A modest unpretentious form close to the style of an amulet choker : just a pendant and a cord-ring, however artistically threaded, for holding it around the neck, the piece of ornament strikes the eye by its stunning simplicity which slips unnoticed into the zone of beauty and the astonished mind fails to determine which way to define its encounter, as one with beauty or with naïve simplicity. Irrespective of which way one decides, on a humble reaper’s tanned neck bent over her suckle, all alone in a mustard field, or on the proud high-held gold-like glowing neck of a ramp-walker or of one performing on a stage, in its primitive bearing or ultra-modern connections, this simple piece of jewellery reveals its magic with alike magnitude; even an expensive ornament might hardly create the effects that this humble piece creates : the melancholic solitary mind of a lone peasant girl and also the vanity of one in the midst of crowds of thousands.
Broadly the choker consists of two parts : a sterling silver pendant styled like an amulet box, and an elaborately threaded tri-coloured silk cord with knob and loop terminals to join two ends. The sections of the cord close to the pendant on two sides, obviously falling around the neck’s visible front, have been wrought with rings of silver, beads and yarns of contrasting colours and have been braided in brownish silk thread to suit a wider range of skin-colour. Practically an amulet-box, the pendant, a vertical rectangle, consists of a beautifully defined obverse and a plain reverse – a simple but finely polished plain sheet fixed and permanently soldered. The obverse has in its centre a window comprising a vertical rectangle corresponding to the pendant’s dimensions. It has inside it a glass-screen fixed water-proof for revealing the deity image contained within. The four framing sides of the obverse around the window have been adorned with die-stamped floral and leaf arabesques comprising beautifully curving vines, flower-like patterns and four larger flower-forms on the four corners.
The pendant has on its top three loops the front sections of which three die-stamped flower-forms adorn. The cord passes through these loops to hold it on. On the bottom, the pendant has five loops, similar but smaller in size, with their frontal sections manipulated with identical die-stamped floral motifs. Each of these five loops has attached to it a bunch of three tiny silver balls, a chased-dots design cresting one of the three in each bunch. A beautiful image of Shrinathaji, Lord Krishna’s deity-form enshrining the Nathadwara seat of Pushtimarga in Rajasthan, rendered on inner-side of the back sheet, has been installed inside the window. Exactly corresponding to the Nathadwara deity form the image inside the window represents Krishna holding Mount Govardhana on his left hand, a bunch of lotuses in his right and two cows flank him on either side. In iconography, style of ensemble and paraphernalia the image is a perfect representation of Shrinathaji image.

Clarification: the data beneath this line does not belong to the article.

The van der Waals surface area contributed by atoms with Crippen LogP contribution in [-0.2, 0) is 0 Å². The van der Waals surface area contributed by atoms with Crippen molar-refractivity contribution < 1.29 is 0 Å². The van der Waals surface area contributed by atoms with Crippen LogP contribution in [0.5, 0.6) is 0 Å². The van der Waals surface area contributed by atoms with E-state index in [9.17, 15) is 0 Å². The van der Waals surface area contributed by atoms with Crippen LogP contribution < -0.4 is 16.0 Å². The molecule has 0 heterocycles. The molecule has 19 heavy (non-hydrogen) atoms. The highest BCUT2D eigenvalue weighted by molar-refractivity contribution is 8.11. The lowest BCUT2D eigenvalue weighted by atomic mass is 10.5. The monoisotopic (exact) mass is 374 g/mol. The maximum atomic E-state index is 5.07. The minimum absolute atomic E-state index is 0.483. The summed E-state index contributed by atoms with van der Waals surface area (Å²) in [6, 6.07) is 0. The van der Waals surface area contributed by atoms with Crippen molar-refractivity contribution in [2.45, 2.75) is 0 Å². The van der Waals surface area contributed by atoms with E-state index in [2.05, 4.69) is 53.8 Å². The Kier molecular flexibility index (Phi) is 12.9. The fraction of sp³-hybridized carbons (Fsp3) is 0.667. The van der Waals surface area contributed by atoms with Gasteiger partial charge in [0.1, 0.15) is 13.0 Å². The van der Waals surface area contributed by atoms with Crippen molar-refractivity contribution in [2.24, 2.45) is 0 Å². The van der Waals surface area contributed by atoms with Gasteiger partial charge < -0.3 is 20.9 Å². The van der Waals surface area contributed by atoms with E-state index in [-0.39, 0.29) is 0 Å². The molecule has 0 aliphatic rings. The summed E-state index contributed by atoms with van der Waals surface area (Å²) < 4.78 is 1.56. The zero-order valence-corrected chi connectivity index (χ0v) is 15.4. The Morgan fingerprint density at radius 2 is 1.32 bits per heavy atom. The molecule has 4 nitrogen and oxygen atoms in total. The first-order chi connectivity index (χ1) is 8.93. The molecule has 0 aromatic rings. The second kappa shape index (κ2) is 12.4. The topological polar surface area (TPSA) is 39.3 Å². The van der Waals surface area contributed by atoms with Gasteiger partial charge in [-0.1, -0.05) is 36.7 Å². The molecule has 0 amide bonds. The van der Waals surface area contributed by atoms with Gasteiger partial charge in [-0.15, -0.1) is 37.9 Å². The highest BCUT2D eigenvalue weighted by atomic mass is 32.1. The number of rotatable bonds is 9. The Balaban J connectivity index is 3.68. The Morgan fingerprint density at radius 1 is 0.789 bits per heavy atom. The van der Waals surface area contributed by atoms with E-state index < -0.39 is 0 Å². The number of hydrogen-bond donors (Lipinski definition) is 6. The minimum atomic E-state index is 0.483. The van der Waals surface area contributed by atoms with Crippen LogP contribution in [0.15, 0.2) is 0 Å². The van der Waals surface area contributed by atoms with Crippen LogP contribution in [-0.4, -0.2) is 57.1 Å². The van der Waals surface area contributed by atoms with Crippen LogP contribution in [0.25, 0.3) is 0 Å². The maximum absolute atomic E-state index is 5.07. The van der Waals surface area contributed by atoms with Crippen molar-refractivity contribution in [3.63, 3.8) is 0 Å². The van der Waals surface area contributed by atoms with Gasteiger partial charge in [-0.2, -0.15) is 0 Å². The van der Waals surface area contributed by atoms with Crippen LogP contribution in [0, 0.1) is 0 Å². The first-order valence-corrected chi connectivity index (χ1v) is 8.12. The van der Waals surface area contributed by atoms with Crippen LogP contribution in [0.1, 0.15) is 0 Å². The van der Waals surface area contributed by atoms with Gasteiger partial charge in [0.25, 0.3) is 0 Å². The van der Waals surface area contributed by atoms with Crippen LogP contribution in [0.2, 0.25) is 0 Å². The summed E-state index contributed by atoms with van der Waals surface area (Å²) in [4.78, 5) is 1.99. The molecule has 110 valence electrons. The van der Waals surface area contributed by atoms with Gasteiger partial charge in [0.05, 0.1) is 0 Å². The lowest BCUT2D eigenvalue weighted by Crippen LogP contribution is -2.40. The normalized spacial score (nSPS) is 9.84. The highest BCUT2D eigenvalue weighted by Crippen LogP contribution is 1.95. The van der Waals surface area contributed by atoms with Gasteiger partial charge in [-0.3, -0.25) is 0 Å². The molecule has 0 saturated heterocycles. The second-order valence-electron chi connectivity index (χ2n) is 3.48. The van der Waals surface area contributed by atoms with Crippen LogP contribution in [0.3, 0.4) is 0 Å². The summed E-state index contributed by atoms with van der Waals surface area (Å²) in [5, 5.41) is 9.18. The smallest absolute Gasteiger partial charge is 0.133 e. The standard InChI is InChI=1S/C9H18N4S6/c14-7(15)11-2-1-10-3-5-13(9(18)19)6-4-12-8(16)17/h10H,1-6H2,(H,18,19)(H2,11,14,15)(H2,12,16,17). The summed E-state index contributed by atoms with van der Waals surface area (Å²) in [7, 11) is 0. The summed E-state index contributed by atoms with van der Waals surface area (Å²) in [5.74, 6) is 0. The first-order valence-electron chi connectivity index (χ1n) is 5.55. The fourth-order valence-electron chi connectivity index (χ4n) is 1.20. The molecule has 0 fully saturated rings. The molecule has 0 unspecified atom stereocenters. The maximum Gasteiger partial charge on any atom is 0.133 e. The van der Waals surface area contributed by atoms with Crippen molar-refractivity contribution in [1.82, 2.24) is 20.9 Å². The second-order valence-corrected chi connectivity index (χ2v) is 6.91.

Divine images, iconic, aniconic or represented by symbols, more particularly those duly installed but also otherwise, are universal and timeless amulets. Under Hindu system Lord Krishna, Devi or Durga, Hanuman and Ganesha, besides Lord Shiva as aniconic ‘ling’ and Lord Vishnu as ‘Vishnu-pada’ – his footprints, are the most powerful of them. This amulet enshrining Shrinathaji, the Mount Govardhana holding image of Lord Krishna, portrays his victory over the forces of destruction, though this time not contained in evil but in the divine form of Indra. Krishna not only subdues him but also put him to the right path. The story of his life is replete with acts he undertook for eradicating evil and destructive force one after the other. Obviously, his image worn close to one’s heart is bound to fill the wearer with undefeatable power and would enable him to overcome all forces that intend to harm him, or even others. Otherwise also, for any Krishna’s devotee a pendant with such fine image of him is a possession he can pride on.
This description by Prof. P.C. Jain and Dr Daljeet. Prof. Jain specializes on the aesthetics of ancient Indian literature. Dr Daljeet is the chief curator of the Visual Arts Gallery at the National Museum of India, New Delhi. They have both collaborated on numerous books on Indian art and culture.
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